Are you comfortable with silence? It’s something that I struggled with for many years. A few examples:
If I gave an answer to a question and my boss didn’t say anything right away, I would keep talking and talking, assuming that perhaps I hadn’t said enough and needed to say more. Many times, my additional sentences added no value and I ended up rambling or saying things I shouldn’t have. Today, I know better. When I answer a question, I will say nothing else unless there is a follow up question.
A few months ago, I was in the middle of a tense negotiation, with the other party insisting they had made their best offer. I asked them to throw in a couple of extra items. I didn’t explain why I needed them nor did I profess how great it would be if they could make it happen. I just asked and kept quiet. Their initial answer: I don’t think so. After about 10 seconds of silence, they said let’s look into it and come back to you. I got my extra items.
A few years ago, I started having a meeting every week with the entire team (at the time about 50 people) During this meeting, I would for the most part listen to everyone else, ask a few questions and then wrap up at the end. I am sure a lot of people wondered why I didn’t speak more but what it did for me was invaluable. It allowed me to get a better sense of the team dynamics, who was doing what, who needed attention. If I was doing all the talking, I would have lost that opportunity to have a better understanding of the team and drive the right actions.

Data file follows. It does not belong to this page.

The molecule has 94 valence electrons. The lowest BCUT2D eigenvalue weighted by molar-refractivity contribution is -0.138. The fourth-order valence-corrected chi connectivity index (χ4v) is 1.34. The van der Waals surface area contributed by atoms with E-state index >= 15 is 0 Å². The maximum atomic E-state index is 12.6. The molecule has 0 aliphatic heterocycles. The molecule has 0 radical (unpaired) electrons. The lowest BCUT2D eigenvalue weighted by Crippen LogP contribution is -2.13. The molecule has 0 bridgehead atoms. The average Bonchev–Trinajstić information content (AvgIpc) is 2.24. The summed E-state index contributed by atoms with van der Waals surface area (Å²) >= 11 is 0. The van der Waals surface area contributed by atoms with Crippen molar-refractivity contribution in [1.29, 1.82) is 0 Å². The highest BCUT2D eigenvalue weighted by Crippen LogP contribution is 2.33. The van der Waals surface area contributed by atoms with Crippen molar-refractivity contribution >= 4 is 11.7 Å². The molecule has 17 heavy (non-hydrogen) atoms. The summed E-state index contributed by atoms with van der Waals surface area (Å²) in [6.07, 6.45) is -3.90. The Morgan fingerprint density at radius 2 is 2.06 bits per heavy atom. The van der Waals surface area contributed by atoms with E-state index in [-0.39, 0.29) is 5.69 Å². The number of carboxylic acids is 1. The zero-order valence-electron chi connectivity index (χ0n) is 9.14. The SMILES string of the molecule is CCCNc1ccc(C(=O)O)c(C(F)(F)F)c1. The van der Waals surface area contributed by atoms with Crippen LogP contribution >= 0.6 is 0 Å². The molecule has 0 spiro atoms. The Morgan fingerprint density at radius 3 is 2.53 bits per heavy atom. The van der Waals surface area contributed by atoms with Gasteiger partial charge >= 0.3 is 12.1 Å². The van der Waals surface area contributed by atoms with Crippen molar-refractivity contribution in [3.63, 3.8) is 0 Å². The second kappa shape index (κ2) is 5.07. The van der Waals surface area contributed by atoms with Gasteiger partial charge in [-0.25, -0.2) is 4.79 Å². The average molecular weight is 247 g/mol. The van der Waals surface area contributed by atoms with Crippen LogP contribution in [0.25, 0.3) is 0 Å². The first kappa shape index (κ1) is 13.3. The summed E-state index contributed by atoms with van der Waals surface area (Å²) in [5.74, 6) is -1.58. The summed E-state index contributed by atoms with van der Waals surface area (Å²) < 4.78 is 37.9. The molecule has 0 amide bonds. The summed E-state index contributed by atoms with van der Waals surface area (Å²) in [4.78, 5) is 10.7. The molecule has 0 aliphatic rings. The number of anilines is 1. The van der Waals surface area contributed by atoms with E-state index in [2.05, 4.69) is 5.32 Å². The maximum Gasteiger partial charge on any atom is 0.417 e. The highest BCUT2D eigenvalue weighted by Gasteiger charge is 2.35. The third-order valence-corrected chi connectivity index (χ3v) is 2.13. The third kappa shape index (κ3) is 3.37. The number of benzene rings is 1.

We are often too uncomfortable with silence and try to fill silences when we should be listening or just simply waiting for the follow up. The listening or waiting can be difficult (and sometimes I still have to pinch myself not to say a word) but you should practice this. As they say, in negotiations, he who speaks first loses!
More importantly, the art of listening is a key leadership skill. Believe me, everyone loves a great listener. Just make sure you back it up with actions!